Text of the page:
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Friday, 16 September 2016

Feeling disabled

Many of you know that I've recently started my next Open University module. It's about supporting disabled students with online learning. In the first couple of weeks, we've been discussing different models of disability and that's led to discussions (based on the social model) about whether and when people feel disabled.

Asking for help

It's inevitable. At some point, we all have to ask somebody to help us with something we can't do on our own. At work, I hate doing this. It makes me feel disabled. Quite recently, a chap that works in one of my centres has become 'mine'. I am now his line manager. We always got on well but now we work more closely together and sometimes actually get to chat beyond the superficial. Also recently, there have been a couple of occasions when I've not been able to get around the centre as easily as usual because of room layouts being changed and I was having a bit of a moan about this. This chap offered an asking for help idea which works for me. He said, if something needs moving, don't ask me to move it, just mention that it needs moving.

So, on Tuesday morning, we were all in training. I'd got stuck on a phone call and arrived a bit last minute to find the room had been rearranged and the tables at the front were the wrong way round for my chair to fit under them. I said, "These tables need to be the other way round really." He was so quick off the mark. Just moved them. Within the minute, I was comfortably installed and relaxed. The training was great too.

Asking for help can make me feel disabled but with a few friends and coded messages, it doesn't have to.


For the most part, I rarely feel vulnerable as a disabled person. Most of the time, I can do what I need to do with minimal help. Like on Monday evening. I collected my new car. I used my wheelchair for the paperwork, signing and handover but the guy at the dealership was great and I didn't feel at all disabled. I was just me.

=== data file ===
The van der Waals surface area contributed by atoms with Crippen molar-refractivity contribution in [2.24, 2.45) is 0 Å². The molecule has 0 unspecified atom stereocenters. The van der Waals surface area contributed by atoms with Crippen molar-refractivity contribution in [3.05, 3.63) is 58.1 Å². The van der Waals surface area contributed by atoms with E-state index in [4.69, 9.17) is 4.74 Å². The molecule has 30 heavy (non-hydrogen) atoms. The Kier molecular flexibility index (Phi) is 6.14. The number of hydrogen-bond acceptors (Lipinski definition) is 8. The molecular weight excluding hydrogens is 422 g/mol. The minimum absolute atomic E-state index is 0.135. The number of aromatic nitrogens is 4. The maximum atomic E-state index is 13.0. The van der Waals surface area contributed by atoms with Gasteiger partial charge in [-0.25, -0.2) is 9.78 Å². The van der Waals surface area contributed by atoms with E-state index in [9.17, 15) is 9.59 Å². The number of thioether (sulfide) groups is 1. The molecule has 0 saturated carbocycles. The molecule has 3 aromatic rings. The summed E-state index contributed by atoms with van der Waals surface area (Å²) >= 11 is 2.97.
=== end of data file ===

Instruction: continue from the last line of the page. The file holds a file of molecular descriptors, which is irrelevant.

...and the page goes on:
It's when things go wrong that I feel disabled and that's where society comes in. It's how things work that cause the problems, more than my actual impairments. Also on Monday, my medication and catheters order was due to arrive. I get it delivered to work because I know I'm not going to be home. If I'm at a different centre, I just collect it on my way home. It usually works. One of my medications, the doctor will only give me 30 days at a time. SIA Healthcare do my orders monthly, so I can't build up a safety buffer... and this week it's all gone wrong.

Parcel Force have delivered my stuff to the wrong place. It's taken the best part of the week to find out where and when we did, they were shut and nobody could find the package. The Parcel Force man didn't give a stuff, saying it was only a small package... as if that makes it less important. Meanwhile I've run out and started getting side effects. I also had a migraine yesterday, possibly from the stress or possibly from the chemical imbalance of suddenly withdrawing.

This has reminded me of how vulnerable I am. Yesterday I was at work but so poorly. I stayed because my colleagues are so good and I felt safe there but it was horrible and I felt disabled and weak.

Moral of the tale

This week, I'm going to be more aware of the need to empower those around me, regardless of disability or any other factor. Let's all help without needing to be asked and think about how our mistakes might affect others. And let's be the best we can be and help others to be the best they can be.

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